As Guam schools grow, net for new teachers will be cast wider
June 29, 2006
U.S. NAVAL HOSPITAL, Guam — Since the Pentagon announced this spring the move of 8,000 U.S. Marines from Okinawa to Guam, politicians, merchants and residents have been holding planning meetings and creating wish lists as they wait to hear how more than $10 billion in military investment will benefit their island.
Military leaders, who have yet to release many details about the buildup here, have assured Guam officials that the local community will share in parts of the largess.
Yet one example of how the local community may not share in long-term benefits is at the military’s elementary and secondary school district, headquartered near the Naval hospital just outside the capital city of Hagatna.
The change will make the military school system’s recruiting pool substantially bigger but also will shrink job opportunities for candidates now on the island.
The change will alter the faculty’s cultural, ethnic and racial makeup and create a teaching staff more representative of its students, according to Michael Diekmann, superintendent of the Department of Defense’s Domestic Dependent Elementary and Secondary Schools for Guam.
“We want (the teachers) to reflect the student population,” Diekmann said, to include a variety of backgrounds and people more accustomed to moving around the world, watching a family member go off to war and living in unfamiliar environments.
Military schools here opened almost a decade ago in a split with Guam’s public schools over concerns about student safety and learning. Still, the military continued to look to many of Guam’s teachers to fill classrooms.
The arrangement was mutually beneficial, said educators and others: The military saved money by avoiding moving people to the island, and local teachers joined a school district with starting salaries 40 percent higher than at Guam’s public schools. As of this year, about 90 percent of the school’s 250 teachers are from Guam, Diekmann said.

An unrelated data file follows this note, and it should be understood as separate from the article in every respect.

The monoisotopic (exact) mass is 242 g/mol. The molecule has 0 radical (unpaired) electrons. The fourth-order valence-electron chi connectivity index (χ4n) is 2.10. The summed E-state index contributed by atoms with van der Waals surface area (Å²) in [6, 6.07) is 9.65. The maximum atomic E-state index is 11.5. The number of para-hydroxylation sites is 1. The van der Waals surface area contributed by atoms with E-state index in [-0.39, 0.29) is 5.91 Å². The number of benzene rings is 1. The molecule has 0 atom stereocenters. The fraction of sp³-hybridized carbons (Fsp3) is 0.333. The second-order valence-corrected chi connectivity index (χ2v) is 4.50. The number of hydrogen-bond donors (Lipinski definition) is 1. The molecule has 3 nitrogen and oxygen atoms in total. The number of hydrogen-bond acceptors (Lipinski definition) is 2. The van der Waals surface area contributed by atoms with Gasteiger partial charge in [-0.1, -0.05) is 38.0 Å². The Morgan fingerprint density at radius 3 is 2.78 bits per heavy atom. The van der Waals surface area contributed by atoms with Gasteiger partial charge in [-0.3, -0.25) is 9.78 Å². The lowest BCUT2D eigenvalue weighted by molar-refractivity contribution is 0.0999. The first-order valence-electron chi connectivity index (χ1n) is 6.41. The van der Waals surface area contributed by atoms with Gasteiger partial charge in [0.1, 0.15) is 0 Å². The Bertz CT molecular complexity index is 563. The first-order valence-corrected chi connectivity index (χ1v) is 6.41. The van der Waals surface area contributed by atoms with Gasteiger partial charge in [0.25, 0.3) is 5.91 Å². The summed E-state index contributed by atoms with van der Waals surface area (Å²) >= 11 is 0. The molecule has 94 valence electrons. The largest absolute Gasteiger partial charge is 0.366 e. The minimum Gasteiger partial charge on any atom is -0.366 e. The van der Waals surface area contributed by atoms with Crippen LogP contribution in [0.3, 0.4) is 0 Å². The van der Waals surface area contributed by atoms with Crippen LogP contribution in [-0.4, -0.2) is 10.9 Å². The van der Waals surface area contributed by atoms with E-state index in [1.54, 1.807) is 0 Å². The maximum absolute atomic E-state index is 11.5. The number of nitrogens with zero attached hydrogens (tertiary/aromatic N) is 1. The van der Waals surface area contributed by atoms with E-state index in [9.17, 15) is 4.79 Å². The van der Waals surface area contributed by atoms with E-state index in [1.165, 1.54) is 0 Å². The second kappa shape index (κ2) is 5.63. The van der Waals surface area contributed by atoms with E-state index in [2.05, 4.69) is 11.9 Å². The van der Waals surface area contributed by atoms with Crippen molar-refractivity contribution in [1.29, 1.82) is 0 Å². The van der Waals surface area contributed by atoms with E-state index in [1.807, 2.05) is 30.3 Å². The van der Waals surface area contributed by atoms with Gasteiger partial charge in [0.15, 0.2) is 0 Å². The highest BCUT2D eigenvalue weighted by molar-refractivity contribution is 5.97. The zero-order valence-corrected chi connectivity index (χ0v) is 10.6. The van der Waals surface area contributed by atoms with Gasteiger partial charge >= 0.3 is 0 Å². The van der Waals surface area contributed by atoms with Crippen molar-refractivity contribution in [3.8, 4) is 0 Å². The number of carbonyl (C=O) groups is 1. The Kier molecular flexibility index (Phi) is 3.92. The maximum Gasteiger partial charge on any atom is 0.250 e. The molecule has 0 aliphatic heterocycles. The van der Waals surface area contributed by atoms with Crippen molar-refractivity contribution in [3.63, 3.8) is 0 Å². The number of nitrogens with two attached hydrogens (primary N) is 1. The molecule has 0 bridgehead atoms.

The new hiring policy at the military schools — where the influx of Marine families could almost double the current 2,500 enrollment — will change that.
Now the overall federal military school system, rather than the local Guam district, will pay relocation costs, Diekmann said. It means the superintendent can consider a candidate from a high school on a U.S. military base in Germany, a recent teaching graduate in New York or a public school teacher in Guam for the same position without worrying that one candidate may come with a higher-priced relocation cost than another.
“As we grow, I don’t have to worry about the cost of recruiting teachers,” he said.
It also will give the military a more diverse group of candidates to consider, Diekmann added.
This year, numbers of white students and multi-race students at the island’s four military schools were almost the same, 32 percent and 29 percent respectively, according to data supplied by the school district. Asian/Pacific Islanders represented 19 percent of the enrollment; Hispanics, 10 percent; and blacks, 8 percent.
Among the current teaching staff, 68 percent are white, 23 percent Asian and 4 percent native Hawaiian or other Pacific Islander. Diekmann noted that most of the local Chamorro people who are native to Guam are listed in the Asian category in the teacher data.
Matt Rector, head of the union representing many of Guam’s public workers, including the 1,800 public school teachers, said he felt the new policy would draw further distinctions between the richer military school system and the public schools, which spent much of June in the local newspaper’s headlines as they struggled to pay their bills.
“To me, this sounds like discrimination,” he said Tuesday, adding that the new policy may make people in Guam feel more isolated from the military. “This action will really drive that feeling home.”
Diekmann stressed the change would be more about life experiences than about skin color.
“The relationship we have with students is different,” he said. “We have to deal with deployments, moves, notifications (of conflict-related deaths) during school.”